Plaga deuteri, superacutae, proslambanomenos, diatessaron...

And I don't speak Greek or Latin. But in the world of Dr. Herlinger's History of Theory I class, that doesn't much matter. I have learned what all of those words mean and, more importantly, how to use them for good instead of for evil. I have a test tomorrow, my first with this formidable test-giver, so pity me and remember me fondly when I have passed over to the other side.

I adore this class. Don't get me wrong. But studying for a test like this is a bit like learning to juggle knives while riding a motorcycle. Somehow, I feel like I'm going to miss something and that I'll end up paying for it later.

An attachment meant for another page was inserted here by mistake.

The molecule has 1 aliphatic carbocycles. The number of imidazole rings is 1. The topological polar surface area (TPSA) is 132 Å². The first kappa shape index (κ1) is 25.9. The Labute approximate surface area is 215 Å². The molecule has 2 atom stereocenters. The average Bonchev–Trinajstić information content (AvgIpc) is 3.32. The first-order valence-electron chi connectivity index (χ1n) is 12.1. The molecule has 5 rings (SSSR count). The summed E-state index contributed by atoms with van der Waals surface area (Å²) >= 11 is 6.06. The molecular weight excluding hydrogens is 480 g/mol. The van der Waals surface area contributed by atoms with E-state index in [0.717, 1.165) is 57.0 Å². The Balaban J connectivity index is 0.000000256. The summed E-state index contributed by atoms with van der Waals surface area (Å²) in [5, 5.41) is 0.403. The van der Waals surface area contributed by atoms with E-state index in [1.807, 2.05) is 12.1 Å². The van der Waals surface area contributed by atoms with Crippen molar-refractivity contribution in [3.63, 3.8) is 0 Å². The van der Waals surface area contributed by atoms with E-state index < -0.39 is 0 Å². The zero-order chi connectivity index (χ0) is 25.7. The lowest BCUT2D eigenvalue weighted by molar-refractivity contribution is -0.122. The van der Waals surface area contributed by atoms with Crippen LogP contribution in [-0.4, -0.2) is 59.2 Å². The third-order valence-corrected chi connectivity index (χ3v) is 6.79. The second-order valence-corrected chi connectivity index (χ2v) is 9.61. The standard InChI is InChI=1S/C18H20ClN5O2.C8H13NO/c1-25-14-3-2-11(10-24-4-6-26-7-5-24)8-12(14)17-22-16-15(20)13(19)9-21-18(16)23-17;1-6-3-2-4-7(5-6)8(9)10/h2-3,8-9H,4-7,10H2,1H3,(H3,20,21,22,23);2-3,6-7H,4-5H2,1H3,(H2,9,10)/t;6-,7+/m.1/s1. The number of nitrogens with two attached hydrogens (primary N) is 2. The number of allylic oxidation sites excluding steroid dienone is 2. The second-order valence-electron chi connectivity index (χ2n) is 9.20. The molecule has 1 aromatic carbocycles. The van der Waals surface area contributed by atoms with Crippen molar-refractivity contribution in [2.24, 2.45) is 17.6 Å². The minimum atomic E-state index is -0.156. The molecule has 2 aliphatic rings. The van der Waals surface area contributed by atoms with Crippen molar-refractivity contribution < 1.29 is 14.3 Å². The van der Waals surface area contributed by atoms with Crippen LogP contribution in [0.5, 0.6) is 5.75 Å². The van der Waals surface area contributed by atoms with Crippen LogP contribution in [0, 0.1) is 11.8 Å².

Quick, what's the harmonic mean between 21 and 28? Is 13:3 a multiple superparticular or a multiple superpartient ratio? What's the date of the English translation of the Dialogus de musica and who wrote it originally? Strangely, I can answer those questions as well (24, multiple superparticular, 1998, and that last one is a trick question: the Dialogus was spuriously attributed to Odo of Cluny, but it is now believed to have been written after his death by an unknown author, one of the unnumbered Anonymouses). And all of you reading this, except perhaps the lovely Jeannette, are wondering what in the world I'm doing with my life. The point of this post has escaped me... maybe I just felt like getting all that out so I could feel like I know something, however insignificant the knowledge may turn out to be in the long run.




Update for anyone who's checking: I got a 93 on the aforementioned test. Go me!
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